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United States Department of Agriculture

Agricultural Research Service

Research Project: MOLECULAR MICROBIOLOGY AND CONTROL OF ENTERIC PATHOGENS THAT CONTAMINATE FRESH PRODUCE Title: Comparison of the Stress Response of Listeria monocytogenes Strains with Sprout Colonization

Authors
item Gorski, Lisa
item Flaherty, Denise
item Duhe, Jessica - SAN FRANCISCO STATE UNIV.

Submitted to: Journal of Food Protection
Publication Type: Peer Reviewed Journal
Publication Acceptance Date: March 7, 2008
Publication Date: August 1, 2008
Citation: Gorski, L.A., Flaherty, D., Duhe, J. 2008 Comparison of the Stress Response of Listeria monocytogenes Strains with Sprout Colonization. Journal of Food Protection. 71(8) 1556-1562

Interpretive Summary: Listeria monocytogenes is a bacterial human pathogen acquired through contaminated food. In nature, L. monocytogenes lives on decaying plant tissue, and uncooked produce can be a vehicle of transmission. Seventeen strains of the foodborne pathogen Listeria monocytogenes were tested for their ability to colonize alfalfa, radish, and broccoli sprouts, as well as their capacity to withstand acid and oxidative stress, two stresses common to the sprout growth environment. Whereas large variations in different strains’ abilities to colonize alfalfa sprouts were confirmed, the variations with radish and broccoli sprouts were less severe. With a few exceptions, strains that were poor colonizers of alfalfa tended to be among the low colonizers of radish and broccoli and vice versa. The strains showed variability in their resistances to both acid and oxidative stress. Statistical analysis showed that there was no correlation between acid stress and sprout colonization, but there was a positive correlation between resistance to oxidative stress and colonization of all three sprout types. While the response to oxidative stress is known to be important for L. monocytogenes virulence, it may also be important for life outside of a host.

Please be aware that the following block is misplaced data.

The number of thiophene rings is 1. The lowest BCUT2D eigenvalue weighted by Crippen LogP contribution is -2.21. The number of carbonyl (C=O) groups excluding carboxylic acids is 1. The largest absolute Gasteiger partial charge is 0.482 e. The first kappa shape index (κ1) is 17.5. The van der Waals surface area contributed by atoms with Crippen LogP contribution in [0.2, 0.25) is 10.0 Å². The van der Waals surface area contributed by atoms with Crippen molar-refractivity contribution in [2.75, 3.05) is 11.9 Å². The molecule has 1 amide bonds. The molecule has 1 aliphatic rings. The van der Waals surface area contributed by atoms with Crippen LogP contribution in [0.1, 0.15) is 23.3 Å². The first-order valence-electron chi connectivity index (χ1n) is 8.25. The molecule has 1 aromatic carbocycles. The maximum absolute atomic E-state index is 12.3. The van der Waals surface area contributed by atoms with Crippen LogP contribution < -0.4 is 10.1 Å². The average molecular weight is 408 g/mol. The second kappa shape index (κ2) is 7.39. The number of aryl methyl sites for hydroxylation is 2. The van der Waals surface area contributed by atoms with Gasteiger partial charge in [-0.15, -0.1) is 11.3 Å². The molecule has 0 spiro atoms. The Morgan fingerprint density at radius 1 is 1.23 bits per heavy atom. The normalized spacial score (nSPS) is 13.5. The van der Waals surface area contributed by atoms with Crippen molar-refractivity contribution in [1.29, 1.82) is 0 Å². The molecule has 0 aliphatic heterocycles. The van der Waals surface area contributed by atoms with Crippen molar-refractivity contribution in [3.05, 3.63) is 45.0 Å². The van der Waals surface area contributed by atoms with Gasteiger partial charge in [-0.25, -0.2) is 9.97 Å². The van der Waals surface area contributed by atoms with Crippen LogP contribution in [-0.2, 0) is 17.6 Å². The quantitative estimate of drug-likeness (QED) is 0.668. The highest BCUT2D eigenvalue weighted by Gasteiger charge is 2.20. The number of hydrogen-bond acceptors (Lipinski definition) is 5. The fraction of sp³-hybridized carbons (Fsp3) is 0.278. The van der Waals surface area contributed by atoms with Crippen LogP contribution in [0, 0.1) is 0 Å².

Technical Abstract: Seventeen strains of the foodborne pathogen Listeria monocytogenes were tested for their ability to colonize alfalfa, radish, and broccoli sprouts, as well as their capacity to withstand acid and oxidative stress, two stresses common to the sprout growth environment. Whereas large variations in different strains’ abilities to colonize alfalfa sprouts were confirmed, the variations with radish and broccoli sprouts were less severe. With a few exceptions, strains that were poor colonizers of alfalfa tended to be among the low colonizers of radish and broccoli and vice versa. The strains showed variability in their resistances to both acid and oxidative stress. Statistical analysis showed that there was no correlation between acid stress and sprout colonization, but there was a positive correlation between resistance to oxidative stress and colonization of all three sprout types. While the response to oxidative stress is known to be important for L. monocytogenes virulence, it may also be important for life outside of a host.

Last Modified: 10/25/2014
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